The military utilizes a variety of abbreviations and slang terms that are specific to the U.S. Armed Forces.
Military jargon creates a unique culture within the Armed Forces that enables service members to communicate more information in fewer words.
Spend much time around a military base or service member and you’ll hear the term “click”.
What is a click?
In short, a military click is slang for a kilometer.
It’s vital that you learn the metric system because it’s the primary measuring system of the U.S. Armed Forces along with the rest of the world.
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Use our click calculator below to quickly and easily calculate how many miles, meters, and feet are in a click:
1. Origin of the Word ‘Click’
The U.S. Armed Forces rely on military jargon to quickly communicate ideas and concepts between service members.
One prime example is the word “click”, or “klick” depending on the military circle.
In the military, a click (or its multiple spelling variations) is simply a kilometer.
Furthermore, a “click” is a reference that you’ll hear soldiers making when sighting-in a weapon.
The U.S. Armed Forces have relied on the metric systems ever since World War I.
During WWI, U.S. and United Kingdom soldiers found it easier transitioning to the metric system in order to read maps that were created by the French.
Thus, the term kilometer became common with everyday U.S. military lexicon and is generally shortened today to “click” or “klick”.
In some circles, you may even find the term spelled “klik” or “clic”.
Regardless, the slang refers to one kilometer and is part of the terminology used in the Military Grid Reference System (MGRS).
MGRS is the official mapping system of NATO and may pinpoint any location on earth to the nearest meter.
Today, the United States uses the term “klick” and the MGRS mapping system along with the United Kingdom, Canada, and Australia.
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2. How Far Is A Click?
The military has a variety of slang terms that are everyday language in the U.S. Armed Forces.
How far is a click?
1 Click = 1 Kilometer
A kilometer is equal to 0.621371 miles.
The Military Grid Reference System (MGRS) uses clicks to measure walking distance.
Thus, ground forces usually communicate with each other in terms of “clicks”.
For example, a soldier may inform another unit that they are “10 klicks west of your position”.
The other soldier receiving this information would quickly be able to decipher that the original unit is 10 kilometers (6.2 miles) west of their current position.
Additionally, a “click” is used as a reference when service members adjust a weapon.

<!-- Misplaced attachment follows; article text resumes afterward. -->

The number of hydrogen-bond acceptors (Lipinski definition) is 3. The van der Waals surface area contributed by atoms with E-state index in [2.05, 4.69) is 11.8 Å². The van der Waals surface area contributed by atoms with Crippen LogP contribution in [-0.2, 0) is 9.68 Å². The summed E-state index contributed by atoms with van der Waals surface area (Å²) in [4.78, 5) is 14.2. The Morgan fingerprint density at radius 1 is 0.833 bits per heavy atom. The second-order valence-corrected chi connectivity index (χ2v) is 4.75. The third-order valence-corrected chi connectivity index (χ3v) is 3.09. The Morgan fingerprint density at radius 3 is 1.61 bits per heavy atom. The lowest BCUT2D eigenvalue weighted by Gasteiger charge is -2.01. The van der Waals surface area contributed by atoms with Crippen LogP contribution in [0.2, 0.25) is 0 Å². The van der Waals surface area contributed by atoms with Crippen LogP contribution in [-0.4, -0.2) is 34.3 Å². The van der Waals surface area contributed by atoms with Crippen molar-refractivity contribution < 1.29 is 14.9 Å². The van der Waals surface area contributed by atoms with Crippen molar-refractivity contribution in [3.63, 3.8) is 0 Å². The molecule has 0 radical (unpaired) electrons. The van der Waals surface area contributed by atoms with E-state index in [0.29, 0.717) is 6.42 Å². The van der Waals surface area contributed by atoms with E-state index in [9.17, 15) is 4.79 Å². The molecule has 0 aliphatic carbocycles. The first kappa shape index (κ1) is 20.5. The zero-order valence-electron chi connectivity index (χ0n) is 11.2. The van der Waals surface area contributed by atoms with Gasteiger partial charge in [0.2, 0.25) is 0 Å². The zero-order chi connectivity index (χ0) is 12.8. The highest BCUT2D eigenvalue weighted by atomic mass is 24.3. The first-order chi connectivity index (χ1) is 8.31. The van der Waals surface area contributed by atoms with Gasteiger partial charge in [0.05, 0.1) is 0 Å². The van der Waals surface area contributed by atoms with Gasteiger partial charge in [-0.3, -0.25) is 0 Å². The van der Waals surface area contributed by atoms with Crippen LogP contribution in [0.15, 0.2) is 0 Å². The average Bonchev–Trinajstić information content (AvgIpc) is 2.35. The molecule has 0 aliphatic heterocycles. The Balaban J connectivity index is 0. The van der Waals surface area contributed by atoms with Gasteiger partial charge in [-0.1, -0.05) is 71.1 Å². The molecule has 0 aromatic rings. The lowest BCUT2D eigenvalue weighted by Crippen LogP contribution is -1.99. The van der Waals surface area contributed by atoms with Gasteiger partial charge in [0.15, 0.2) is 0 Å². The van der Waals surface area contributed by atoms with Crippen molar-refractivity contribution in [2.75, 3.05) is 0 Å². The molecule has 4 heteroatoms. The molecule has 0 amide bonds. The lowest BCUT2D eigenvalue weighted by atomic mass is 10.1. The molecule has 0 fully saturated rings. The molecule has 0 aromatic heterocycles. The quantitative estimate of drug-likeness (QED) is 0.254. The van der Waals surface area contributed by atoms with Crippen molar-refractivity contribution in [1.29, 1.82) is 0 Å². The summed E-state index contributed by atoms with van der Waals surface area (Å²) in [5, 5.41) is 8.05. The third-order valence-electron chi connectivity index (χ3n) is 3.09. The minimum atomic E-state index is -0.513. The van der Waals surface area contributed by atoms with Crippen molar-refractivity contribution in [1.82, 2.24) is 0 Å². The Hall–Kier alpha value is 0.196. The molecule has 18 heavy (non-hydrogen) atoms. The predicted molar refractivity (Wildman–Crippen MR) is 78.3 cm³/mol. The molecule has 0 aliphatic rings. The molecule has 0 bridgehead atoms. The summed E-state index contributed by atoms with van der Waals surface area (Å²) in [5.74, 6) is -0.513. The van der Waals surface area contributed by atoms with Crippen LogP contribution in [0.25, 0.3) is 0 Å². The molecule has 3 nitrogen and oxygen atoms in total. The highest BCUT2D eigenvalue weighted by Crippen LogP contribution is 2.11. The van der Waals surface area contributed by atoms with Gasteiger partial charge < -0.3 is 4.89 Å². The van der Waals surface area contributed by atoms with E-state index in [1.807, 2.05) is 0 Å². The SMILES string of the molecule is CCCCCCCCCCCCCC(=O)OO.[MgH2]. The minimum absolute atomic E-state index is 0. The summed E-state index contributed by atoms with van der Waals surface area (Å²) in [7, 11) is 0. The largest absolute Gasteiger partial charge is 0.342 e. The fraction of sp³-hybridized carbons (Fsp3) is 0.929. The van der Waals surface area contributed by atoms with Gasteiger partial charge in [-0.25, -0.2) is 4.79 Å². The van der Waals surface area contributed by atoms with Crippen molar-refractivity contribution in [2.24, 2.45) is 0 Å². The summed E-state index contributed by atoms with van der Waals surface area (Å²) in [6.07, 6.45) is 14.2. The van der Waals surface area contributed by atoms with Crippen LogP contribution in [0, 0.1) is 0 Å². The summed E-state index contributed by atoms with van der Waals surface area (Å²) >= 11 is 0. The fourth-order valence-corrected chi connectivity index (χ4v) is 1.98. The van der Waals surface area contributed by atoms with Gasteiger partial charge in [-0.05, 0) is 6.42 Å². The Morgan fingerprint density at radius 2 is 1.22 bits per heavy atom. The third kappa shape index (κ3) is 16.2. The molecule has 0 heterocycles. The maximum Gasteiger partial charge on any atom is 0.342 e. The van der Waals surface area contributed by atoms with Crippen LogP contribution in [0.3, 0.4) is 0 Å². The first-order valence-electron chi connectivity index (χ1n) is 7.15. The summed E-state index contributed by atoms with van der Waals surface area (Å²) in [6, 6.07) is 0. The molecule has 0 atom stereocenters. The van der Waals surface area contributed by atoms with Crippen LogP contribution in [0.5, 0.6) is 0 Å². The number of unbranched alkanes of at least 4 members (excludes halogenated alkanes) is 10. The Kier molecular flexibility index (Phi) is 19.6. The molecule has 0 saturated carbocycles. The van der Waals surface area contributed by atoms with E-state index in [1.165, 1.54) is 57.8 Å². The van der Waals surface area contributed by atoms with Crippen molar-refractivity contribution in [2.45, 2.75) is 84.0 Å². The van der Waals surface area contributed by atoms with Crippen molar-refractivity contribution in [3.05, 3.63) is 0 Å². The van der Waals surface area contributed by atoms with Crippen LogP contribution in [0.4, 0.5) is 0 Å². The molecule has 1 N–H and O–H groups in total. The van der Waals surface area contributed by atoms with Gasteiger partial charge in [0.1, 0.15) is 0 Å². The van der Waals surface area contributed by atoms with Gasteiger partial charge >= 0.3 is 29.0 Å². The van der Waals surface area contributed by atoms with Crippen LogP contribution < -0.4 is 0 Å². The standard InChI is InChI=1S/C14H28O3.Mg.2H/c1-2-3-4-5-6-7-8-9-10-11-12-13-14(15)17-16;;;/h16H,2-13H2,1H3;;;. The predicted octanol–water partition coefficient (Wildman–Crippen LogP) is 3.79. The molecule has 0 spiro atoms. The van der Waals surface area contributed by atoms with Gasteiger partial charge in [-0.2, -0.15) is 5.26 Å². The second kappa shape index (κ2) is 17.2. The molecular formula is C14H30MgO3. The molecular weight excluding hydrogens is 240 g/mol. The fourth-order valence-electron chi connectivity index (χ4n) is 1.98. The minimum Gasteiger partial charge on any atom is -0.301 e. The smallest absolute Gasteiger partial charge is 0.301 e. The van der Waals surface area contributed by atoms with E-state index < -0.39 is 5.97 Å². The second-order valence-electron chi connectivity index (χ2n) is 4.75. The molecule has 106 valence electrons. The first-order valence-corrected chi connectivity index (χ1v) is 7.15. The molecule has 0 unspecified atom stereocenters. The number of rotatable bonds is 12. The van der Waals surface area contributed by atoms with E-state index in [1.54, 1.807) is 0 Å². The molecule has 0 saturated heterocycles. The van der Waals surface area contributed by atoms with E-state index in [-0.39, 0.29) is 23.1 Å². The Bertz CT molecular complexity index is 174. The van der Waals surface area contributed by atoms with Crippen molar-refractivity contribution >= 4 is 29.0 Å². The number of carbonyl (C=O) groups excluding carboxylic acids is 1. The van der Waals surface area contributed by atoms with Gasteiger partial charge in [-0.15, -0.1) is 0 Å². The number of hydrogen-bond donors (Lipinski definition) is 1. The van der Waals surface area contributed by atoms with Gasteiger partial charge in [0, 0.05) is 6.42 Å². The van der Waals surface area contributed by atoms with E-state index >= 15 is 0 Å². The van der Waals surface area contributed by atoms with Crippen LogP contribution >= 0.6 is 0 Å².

How far is a click in this example?
1 Click = 1 Minute of Arc or 1 inch at 100 yards away
In other words, adjusting the sights of a weapon by one “click” will alter the impact of the bullet by 1 inch for a target that is 100 yards away.
Therefore, the same weapon would need to get adjusted 2 inches for a target 200 yards out and so forth.
Quick Conversions Table
How far is a click?
You can easily convert klicks into kilometers, miles, meters, and feet.
Here is a quick conversions table:
- 1 Click = 1 Kilometer
- 1 Click = 0.621371 Miles
- Click = 1,000 Meters
- Click = 3,280.84 Feet
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3. How Fast Is A Click?
The military uses a “click” to determine walking or traveling distance.
While it is measured in terms of kilometers, you can also get an idea of how fast a click is based on general travel speeds.
For example, we know that 1 kilometer is the equivalent of 0.621371 Miles.
…And the average walking speed for a human is 3-4 miles per hour (MPH).
Thus, it takes an average adult approximately 15-20 minutes to walk a mile (or 6/10 of a kilometer).
So, in that scenario, it would take a soldier approximately an hour to walk 6.4 kilometers (4 miles) at an average pace.
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The U.S. Armed Forces, unlike the rest of the country, relies on the metric system.
The military made this conversion during WWI in order to more effectively navigate maps that were created by the French.
Today, the term “click” or “klick” references a kilometer in walking distance.
Additionally, it can serve as a reference point when soldiers sight-in their weapons.
It is important that you learn the basics of the metric system before enlistment to get an edge in terms of land navigation.